Multicystic dysplastic kidney


00:00 / 00:00



Multicystic dysplastic kidney


Renal and ureteral disorders

Renal agenesis

Horseshoe kidney

Potter sequence











Renal tubular acidosis

Minimal change disease

Diabetic nephropathy

Focal segmental glomerulosclerosis (NORD)


Membranous nephropathy

Lupus nephritis

Membranoproliferative glomerulonephritis

Poststreptococcal glomerulonephritis

Goodpasture syndrome

Rapidly progressive glomerulonephritis

IgA nephropathy (NORD)

Lupus nephritis

Alport syndrome

Kidney stones


Acute pyelonephritis

Chronic pyelonephritis

Prerenal azotemia

Renal azotemia

Acute tubular necrosis

Postrenal azotemia

Renal papillary necrosis

Renal cortical necrosis

Chronic kidney disease

Polycystic kidney disease

Multicystic dysplastic kidney

Medullary cystic kidney disease

Medullary sponge kidney

Renal artery stenosis

Renal cell carcinoma


Nephroblastoma (Wilms tumor)

WAGR syndrome

Beckwith-Wiedemann syndrome

Bladder and urethral disorders

Posterior urethral valves

Hypospadias and epispadias

Vesicoureteral reflux

Bladder exstrophy

Urinary incontinence

Neurogenic bladder

Lower urinary tract infection

Transitional cell carcinoma

Non-urothelial bladder cancers

Renal system pathology review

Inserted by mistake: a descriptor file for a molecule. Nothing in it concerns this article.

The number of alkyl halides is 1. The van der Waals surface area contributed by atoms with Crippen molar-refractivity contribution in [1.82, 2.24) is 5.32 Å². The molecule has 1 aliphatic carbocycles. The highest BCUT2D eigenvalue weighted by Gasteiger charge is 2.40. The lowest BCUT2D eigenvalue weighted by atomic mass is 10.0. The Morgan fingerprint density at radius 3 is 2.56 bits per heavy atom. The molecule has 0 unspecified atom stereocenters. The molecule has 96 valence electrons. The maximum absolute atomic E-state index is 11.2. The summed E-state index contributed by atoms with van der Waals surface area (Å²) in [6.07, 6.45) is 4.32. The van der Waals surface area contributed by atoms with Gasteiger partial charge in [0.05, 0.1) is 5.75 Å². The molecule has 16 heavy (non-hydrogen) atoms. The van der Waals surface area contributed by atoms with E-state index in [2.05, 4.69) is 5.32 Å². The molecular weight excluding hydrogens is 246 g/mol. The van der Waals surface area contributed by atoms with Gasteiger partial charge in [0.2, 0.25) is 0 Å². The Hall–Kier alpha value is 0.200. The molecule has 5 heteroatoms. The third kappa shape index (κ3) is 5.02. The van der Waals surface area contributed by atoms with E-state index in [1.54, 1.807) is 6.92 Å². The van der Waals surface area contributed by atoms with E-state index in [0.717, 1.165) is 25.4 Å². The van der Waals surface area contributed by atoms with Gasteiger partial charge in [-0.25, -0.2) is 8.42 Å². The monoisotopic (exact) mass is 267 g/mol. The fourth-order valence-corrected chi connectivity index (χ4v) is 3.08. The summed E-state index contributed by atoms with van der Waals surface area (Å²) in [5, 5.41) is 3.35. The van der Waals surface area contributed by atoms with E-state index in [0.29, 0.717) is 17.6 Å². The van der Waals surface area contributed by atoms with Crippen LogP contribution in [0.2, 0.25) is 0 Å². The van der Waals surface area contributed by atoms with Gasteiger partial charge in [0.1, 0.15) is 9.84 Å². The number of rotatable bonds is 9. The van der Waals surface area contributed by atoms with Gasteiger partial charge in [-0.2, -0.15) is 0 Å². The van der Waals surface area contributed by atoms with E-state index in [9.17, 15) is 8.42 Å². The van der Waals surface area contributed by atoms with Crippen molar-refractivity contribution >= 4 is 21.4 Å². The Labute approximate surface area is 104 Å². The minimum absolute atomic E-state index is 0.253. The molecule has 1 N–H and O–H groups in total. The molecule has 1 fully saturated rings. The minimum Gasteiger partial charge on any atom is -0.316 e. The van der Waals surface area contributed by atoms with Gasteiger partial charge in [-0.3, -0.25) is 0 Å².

Congenital renal disorders: Pathology review

Renal tubular defects: Pathology review

Renal tubular acidosis: Pathology review

Acid-base disturbances: Pathology review

Electrolyte disturbances: Pathology review

Renal failure: Pathology review

Nephrotic syndromes: Pathology review

Nephritic syndromes: Pathology review

Urinary incontinence: Pathology review

Urinary tract infections: Pathology review

Kidney stones: Pathology review

Renal and urinary tract masses: Pathology review


Multicystic dysplastic kidney


0 / 9 complete

USMLE® Step 1 questions

0 / 1 complete

High Yield Notes

11 pages


Multicystic dysplastic kidney

of complete


USMLE® Step 1 style questions USMLE

of complete

A 25-year-old primigravida woman at 20 weeks of gestation comes to the obstetrician for a routine prenatal evaluation. The pregnancy has been uncomplicated, and she has been compliant with prenatal care. She takes vitamins as needed. Family and medical history are unremarkable. She did not have any prior abortions or miscarriages. Ultrasound reveals numerous cysts and no identifiable renal tissue at the location of the fetus’s right kidney. The fetus’s left kidney appears normal. Amniotic fluid index is normal. These ultrasound findings are most likely caused by which of the following?  

External References

First Aid








Multicystic dysplastic kidney p. 602, 603

External Links


Content Reviewers

Rishi Desai, MD, MPH


Tanner Marshall, MS

Multicystic dysplastic kidney or MCDK is a congenital disease where one or both kidneys don’t form quite right, specifically causing them to not drain urine properly, which results in urine building up in the kidneys and forming multiple fluid-filled sacs called cysts.